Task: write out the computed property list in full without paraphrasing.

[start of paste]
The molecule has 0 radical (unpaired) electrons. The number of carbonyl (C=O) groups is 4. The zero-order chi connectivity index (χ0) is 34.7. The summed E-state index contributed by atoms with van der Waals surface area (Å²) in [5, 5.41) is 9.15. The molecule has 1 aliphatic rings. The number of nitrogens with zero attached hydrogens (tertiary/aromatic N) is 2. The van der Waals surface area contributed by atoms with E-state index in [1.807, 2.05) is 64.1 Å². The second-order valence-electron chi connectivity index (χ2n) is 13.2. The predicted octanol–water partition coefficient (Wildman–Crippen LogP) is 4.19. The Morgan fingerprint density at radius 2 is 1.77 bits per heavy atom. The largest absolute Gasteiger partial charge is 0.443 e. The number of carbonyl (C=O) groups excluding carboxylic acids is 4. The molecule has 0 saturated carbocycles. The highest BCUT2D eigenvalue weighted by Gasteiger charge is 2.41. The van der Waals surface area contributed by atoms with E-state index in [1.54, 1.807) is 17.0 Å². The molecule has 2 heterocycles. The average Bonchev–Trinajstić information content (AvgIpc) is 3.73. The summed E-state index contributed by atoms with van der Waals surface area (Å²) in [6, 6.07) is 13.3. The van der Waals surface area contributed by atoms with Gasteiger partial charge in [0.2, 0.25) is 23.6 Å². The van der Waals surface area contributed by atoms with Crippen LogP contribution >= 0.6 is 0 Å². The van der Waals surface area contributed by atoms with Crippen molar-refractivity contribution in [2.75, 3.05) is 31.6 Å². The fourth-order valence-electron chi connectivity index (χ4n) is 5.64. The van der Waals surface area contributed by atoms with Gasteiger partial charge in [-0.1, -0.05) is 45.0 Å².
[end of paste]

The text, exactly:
The molecule has 0 radical (unpaired) electrons. The number of carbonyl (C=O) groups is 4. The zero-order chi connectivity index (χ0) is 34.7. The summed E-state index contributed by atoms with van der Waals surface area (Å²) in [5, 5.41) is 9.15. The molecule has 1 aliphatic rings. The number of nitrogens with zero attached hydrogens (tertiary/aromatic N) is 2. The van der Waals surface area contributed by atoms with E-state index in [1.807, 2.05) is 64.1 Å². The second-order valence-electron chi connectivity index (χ2n) is 13.2. The predicted octanol–water partition coefficient (Wildman–Crippen LogP) is 4.19. The Morgan fingerprint density at radius 2 is 1.77 bits per heavy atom. The largest absolute Gasteiger partial charge is 0.443 e. The number of carbonyl (C=O) groups excluding carboxylic acids is 4. The molecule has 0 saturated carbocycles. The highest BCUT2D eigenvalue weighted by Gasteiger charge is 2.41. The van der Waals surface area contributed by atoms with E-state index in [1.54, 1.807) is 17.0 Å². The molecule has 2 heterocycles. The average Bonchev–Trinajstić information content (AvgIpc) is 3.73. The summed E-state index contributed by atoms with van der Waals surface area (Å²) in [6, 6.07) is 13.3. The van der Waals surface area contributed by atoms with Gasteiger partial charge in [0.2, 0.25) is 23.6 Å². The van der Waals surface area contributed by atoms with Crippen LogP contribution >= 0.6 is 0 Å². The van der Waals surface area contributed by atoms with Crippen molar-refractivity contribution in [2.75, 3.05) is 31.6 Å². The fourth-order valence-electron chi connectivity index (χ4n) is 5.64. The van der Waals surface area contributed by atoms with Gasteiger partial charge in [-0.1, -0.05) is 45.0 Å².